If most of us recognize the major landmarks of global or national history in our lifetime “it is not because all of us have experienced them, even been aware at the time that they were landmarks. It is because we accept the consensus that they are landmarks,” wrote historian Eric Hobsbawm. For some time now the consensus within public and academic discourse has been that the year 1991 marked a turning point in contemporary Indian history. It was a landmark year.

And yet, the commonplace view is that 1991 was eventful because of an economic crisis that forced India to take a new turn in its economic policies. But 1991 was about more than just that. It was also the year in which Rajiv Gandhi was assassinated and the Soviet Union imploded. In that dark hour, a diminutive, uncharismatic Congressman rose to the occasion.

PV was India’s first “accidental” prime minister, and a path-breaking one. He took charge of the national government and restored political stability; assumed leadership of the Congress, proving that there was hope beyond the Nehru-Gandhi dynasty; pushed through significant economic reforms; and steered India through the uncharted waters of the post-Cold War world.

PV not only ruled a full term but his policies ushered in a new era and gave a new direction to national politics. He was an unlikely prime minister but a seminal one. Unlike the many short-lived prime ministers before him—Gulzarilal Nanda (May-June 1964, 11-24 January 1966), Morarji Desai (March 1977-July 1979), Charan Singh (July 1979-January 1980), Vishwanath Pratap Singh (December 1989-November 1990) and Chandra Shekhar (November 1990- June 1991)—PV was not even a Member of Parliament on the day he was named India’s twelfth prime minister.

By the summer of 1990 PV was preparing to go into retirement from public life and had packed his bags to move home to Hyderabad when circumstances catapulted him into the country’s top job. This happened in a year of multiple changes and challenges for the country. India and the world were in turmoil and grappling with change, the historical significance of which was not immediately understood by many.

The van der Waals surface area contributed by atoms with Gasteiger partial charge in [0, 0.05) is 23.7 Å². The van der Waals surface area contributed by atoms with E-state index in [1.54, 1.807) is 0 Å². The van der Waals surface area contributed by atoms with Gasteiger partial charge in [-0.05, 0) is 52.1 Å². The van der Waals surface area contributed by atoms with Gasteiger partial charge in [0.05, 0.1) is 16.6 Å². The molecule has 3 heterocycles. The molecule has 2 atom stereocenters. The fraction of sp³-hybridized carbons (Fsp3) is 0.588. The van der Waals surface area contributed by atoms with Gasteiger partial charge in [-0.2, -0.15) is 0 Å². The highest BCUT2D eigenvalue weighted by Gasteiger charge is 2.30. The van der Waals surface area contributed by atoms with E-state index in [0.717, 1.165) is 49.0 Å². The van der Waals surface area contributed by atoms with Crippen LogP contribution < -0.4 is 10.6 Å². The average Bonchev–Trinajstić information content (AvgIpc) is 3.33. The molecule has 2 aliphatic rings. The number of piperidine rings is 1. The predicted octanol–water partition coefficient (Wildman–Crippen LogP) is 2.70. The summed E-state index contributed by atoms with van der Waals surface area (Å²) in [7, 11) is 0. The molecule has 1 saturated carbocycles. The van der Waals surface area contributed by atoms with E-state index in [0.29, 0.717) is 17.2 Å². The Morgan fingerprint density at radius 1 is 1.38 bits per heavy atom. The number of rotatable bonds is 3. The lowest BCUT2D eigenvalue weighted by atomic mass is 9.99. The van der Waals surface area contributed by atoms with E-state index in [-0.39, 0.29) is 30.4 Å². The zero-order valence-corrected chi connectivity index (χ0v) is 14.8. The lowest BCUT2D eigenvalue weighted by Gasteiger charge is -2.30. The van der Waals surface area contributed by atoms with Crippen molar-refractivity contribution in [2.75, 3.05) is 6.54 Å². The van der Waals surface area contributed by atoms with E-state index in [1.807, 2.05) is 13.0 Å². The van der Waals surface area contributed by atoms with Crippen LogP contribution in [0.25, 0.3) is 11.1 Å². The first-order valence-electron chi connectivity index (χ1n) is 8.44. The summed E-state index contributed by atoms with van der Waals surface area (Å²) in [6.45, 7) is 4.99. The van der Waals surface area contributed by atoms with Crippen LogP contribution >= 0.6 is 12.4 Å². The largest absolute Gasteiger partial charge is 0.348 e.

The economic crisis of 1991—an external payments, or a balance of payments crisis, to be precise—was in fact the consequence of a political impasse India found itself in.

A series of political and economic events of the 1980s came to a head around 1990-91. India was on the verge of defaulting on its external payments obligations, with foreign exchange reserves dwindling rapidly as oil prices went up, exports went down and non-resident Indians began withdrawing their deposits in foreign currency accounts in India.

While this situation can, in part, be attributed to unexpected and extraneous factors like the Gulf War of 1990-91, one important reason for the precipitous fall in foreign exchange reserves was a loss of confidence in the Indian government’s ability to deal with a difficult economic situation. That difficulty was almost entirely on account of the political brinkmanship and populism of a variety of political actors. In the end, it was politics that trumped economics.

The economic crisis of 1991 was as much a consequence of bad economic management of the preceding half decade during the tenures of Rajiv Gandhi (1984-1989) and VP Singh, as it was of the political choices they made. That is, the responsibility for the events that combined to push India to the brink of default must lie with Rajiv Gandhi and VP Singh. It was then left to Chandra Shekhar and Narasimha Rao to arrest the slide and clean up the mess. And the credit for understanding the seriousness of the situation and acting in time must go to the two of them.

Courtesy/Source: Quartz